The Milers posted a great collection of individual and team performances in the Two Bays 28km, 2024 edition. Our brave group of runners placed second out of eight teams in the 28km mixed team competition. Antony Rickards took 2nd M50 in 2:05; Bruce Davie was first M60 in 2:22 followed by Mark Willetts (2nd M60) in 2:35; Ingrid Morrison rounded out our mixed team, returning from illness to run 3:32; Stefan Vizzari ran 2:55 and Zeb Phoenix ran 3:38.
As the photo above illustrates, Bruce got a bit closer to the course with his face than he had intended. His full report follows.
My fifth 2 Bays race is in the books, and it was a great day, albeit a tougher challenge than any of my prior efforts.
tl;dr–I set a new personal worst time of 2:22:55, but managed to snag the M60 title. I also fell three times, including a pretty hard face plant just before the Stairs of Spontaneous Poetry. And I finally met race director Rohan Day in person–he greeted me like an old friend at the finish! At least, I think it was him…
The full story…
My last 2 Bays was 2021. I missed 2022 and 2023 due to injury. I have been dealing with repeated calf muscle tears–a known hazard for ageing runners. After collecting advice from three different physios, I have slowly built up my calf and hamstring strength, and I finally managed a decent training block in late 2023, peaking at 24km for my longest run, enough to qualify for 2 Bays again. My goal throughout this block was to get to the starting line in one piece, so I limited my exposure to hills–a safe strategy but one that would come back to haunt me in the race.
On race day I was lucky to be in Wave 1 (a generous reading of my 2021 results by the Judge I guess) but I knew I had to be a bit conservative given the relative lack of training. I felt I was pretty cautious up and over Arthur’s seat, knowing that was the place a calf was most likely to blow. When I got to Goolgowie street (picture below) I was all smiles because I now gave myself a good chance to finish intact. I was about 2 minutes slower than my previous time to this point.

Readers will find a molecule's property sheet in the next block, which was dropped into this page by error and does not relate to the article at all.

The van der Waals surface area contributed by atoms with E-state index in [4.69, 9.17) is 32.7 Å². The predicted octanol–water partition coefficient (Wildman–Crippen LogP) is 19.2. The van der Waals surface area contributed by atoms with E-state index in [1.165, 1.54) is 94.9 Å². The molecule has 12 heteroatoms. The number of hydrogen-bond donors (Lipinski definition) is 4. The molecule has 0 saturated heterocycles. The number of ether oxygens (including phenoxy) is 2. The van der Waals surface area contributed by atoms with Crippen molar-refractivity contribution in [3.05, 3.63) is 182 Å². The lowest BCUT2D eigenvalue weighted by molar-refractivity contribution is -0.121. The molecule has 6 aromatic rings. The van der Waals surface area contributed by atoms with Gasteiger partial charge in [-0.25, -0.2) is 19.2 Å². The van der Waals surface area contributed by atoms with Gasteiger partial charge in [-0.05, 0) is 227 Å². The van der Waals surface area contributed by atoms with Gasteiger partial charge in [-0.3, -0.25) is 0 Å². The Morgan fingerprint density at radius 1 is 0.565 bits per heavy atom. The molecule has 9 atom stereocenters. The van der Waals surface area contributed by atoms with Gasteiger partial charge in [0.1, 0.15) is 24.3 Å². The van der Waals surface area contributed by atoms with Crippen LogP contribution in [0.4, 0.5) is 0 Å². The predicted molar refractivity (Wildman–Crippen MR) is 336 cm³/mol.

Everything went pretty smoothly through 15k, although I was certainly nervous about the level of fatigue I was feeling with a lot of running left. At 17k I got my first small cramp in the arch of my foot, and from there on it would be a constant battle to avoid cramps. Around 20k my left leg cramped and I lost balance, falling off the side of the trail, where my right leg promptly joined the cramp party. With my hands on the trail and the rest of my body below it on a slope, I did some stretching and was able to climb back up and resume.
At Boneo Rd I grabbed a jelly snake and some sports drink and prepared for the final 5k which I know is always tough. Shortly before the Stairs of Spontaneous poetry, the woman in front of me was literally run off the trail by some (IMHO) clueless walkers. I yelled at them to offer her help, wondering if I should stop myself, but my mind was very focussed on getting to the end. (She passed me later and we met up in the medical tent – all good!) About 30 seconds later I ran down a step and my left leg buckled so fast that I slammed into the ground, hitting my face and shoulder. Both legs cramped again. I did a push-up to allow me to stretch and was able to resume jogging. At this point I was all about getting to the end without further incident so it was a slow jog and great caution on all steps from here. Even so I tripped once more on a step before the finish. After the longest 2k of my life the finish arrived and I ran across to what I thought were generous cheers and a hearty handshake from Rohan. Given the look of me (face plastered in mud and blood) I can see why there was some enthusiasm. Off to the medical tent for a clean-up and concussion check (all good!) and then joined some of my Midday Miler friends for a debrief.
Conclusions: wow I was better trained when I ran this the previous four times. But running at age 60 is different than running at age 57, and there is a reason there are fewer of us in this age-group. I am so happy to be back racing on this trail and to feel like I have a path forward to keep tackling these sorts of events. Huge thanks to the race organisers and all the volunteers who make this my favourite race in the world.